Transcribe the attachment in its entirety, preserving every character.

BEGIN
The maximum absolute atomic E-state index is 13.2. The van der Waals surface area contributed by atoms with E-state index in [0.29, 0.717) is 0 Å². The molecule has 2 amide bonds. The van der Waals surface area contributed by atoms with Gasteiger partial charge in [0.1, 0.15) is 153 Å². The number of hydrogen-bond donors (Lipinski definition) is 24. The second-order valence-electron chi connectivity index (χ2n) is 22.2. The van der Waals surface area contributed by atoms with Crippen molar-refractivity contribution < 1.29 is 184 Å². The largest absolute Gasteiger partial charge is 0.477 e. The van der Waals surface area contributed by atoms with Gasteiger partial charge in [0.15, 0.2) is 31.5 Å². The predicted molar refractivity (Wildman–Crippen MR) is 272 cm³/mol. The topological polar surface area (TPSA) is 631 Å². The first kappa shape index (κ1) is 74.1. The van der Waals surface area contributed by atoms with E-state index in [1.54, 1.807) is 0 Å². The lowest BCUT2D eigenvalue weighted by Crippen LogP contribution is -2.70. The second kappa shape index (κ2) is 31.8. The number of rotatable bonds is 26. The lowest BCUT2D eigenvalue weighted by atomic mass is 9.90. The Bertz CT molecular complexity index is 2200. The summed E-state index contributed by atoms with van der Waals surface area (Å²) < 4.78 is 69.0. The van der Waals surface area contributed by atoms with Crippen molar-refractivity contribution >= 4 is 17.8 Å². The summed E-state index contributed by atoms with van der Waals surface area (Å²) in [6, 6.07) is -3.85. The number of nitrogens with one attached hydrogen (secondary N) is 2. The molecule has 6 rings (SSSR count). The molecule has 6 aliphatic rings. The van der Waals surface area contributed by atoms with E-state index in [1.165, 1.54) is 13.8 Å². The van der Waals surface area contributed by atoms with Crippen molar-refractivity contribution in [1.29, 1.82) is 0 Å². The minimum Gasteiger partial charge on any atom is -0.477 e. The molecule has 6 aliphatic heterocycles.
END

The maximum absolute atomic E-state index is 13.2. The van der Waals surface area contributed by atoms with E-state index in [0.29, 0.717) is 0 Å². The molecule has 2 amide bonds. The van der Waals surface area contributed by atoms with Gasteiger partial charge in [0.1, 0.15) is 153 Å². The number of hydrogen-bond donors (Lipinski definition) is 24. The second-order valence-electron chi connectivity index (χ2n) is 22.2. The van der Waals surface area contributed by atoms with Crippen molar-refractivity contribution < 1.29 is 184 Å². The largest absolute Gasteiger partial charge is 0.477 e. The van der Waals surface area contributed by atoms with Gasteiger partial charge in [0.15, 0.2) is 31.5 Å². The predicted molar refractivity (Wildman–Crippen MR) is 272 cm³/mol. The topological polar surface area (TPSA) is 631 Å². The first kappa shape index (κ1) is 74.1. The van der Waals surface area contributed by atoms with E-state index in [1.54, 1.807) is 0 Å². The lowest BCUT2D eigenvalue weighted by Crippen LogP contribution is -2.70. The second kappa shape index (κ2) is 31.8. The number of rotatable bonds is 26. The lowest BCUT2D eigenvalue weighted by atomic mass is 9.90. The Bertz CT molecular complexity index is 2200. The summed E-state index contributed by atoms with van der Waals surface area (Å²) < 4.78 is 69.0. The van der Waals surface area contributed by atoms with Crippen molar-refractivity contribution >= 4 is 17.8 Å². The summed E-state index contributed by atoms with van der Waals surface area (Å²) in [6, 6.07) is -3.85. The number of nitrogens with one attached hydrogen (secondary N) is 2. The molecule has 6 rings (SSSR count). The molecule has 6 aliphatic rings. The van der Waals surface area contributed by atoms with E-state index in [1.165, 1.54) is 13.8 Å². The van der Waals surface area contributed by atoms with Crippen molar-refractivity contribution in [1.29, 1.82) is 0 Å². The minimum Gasteiger partial charge on any atom is -0.477 e. The molecule has 6 aliphatic heterocycles.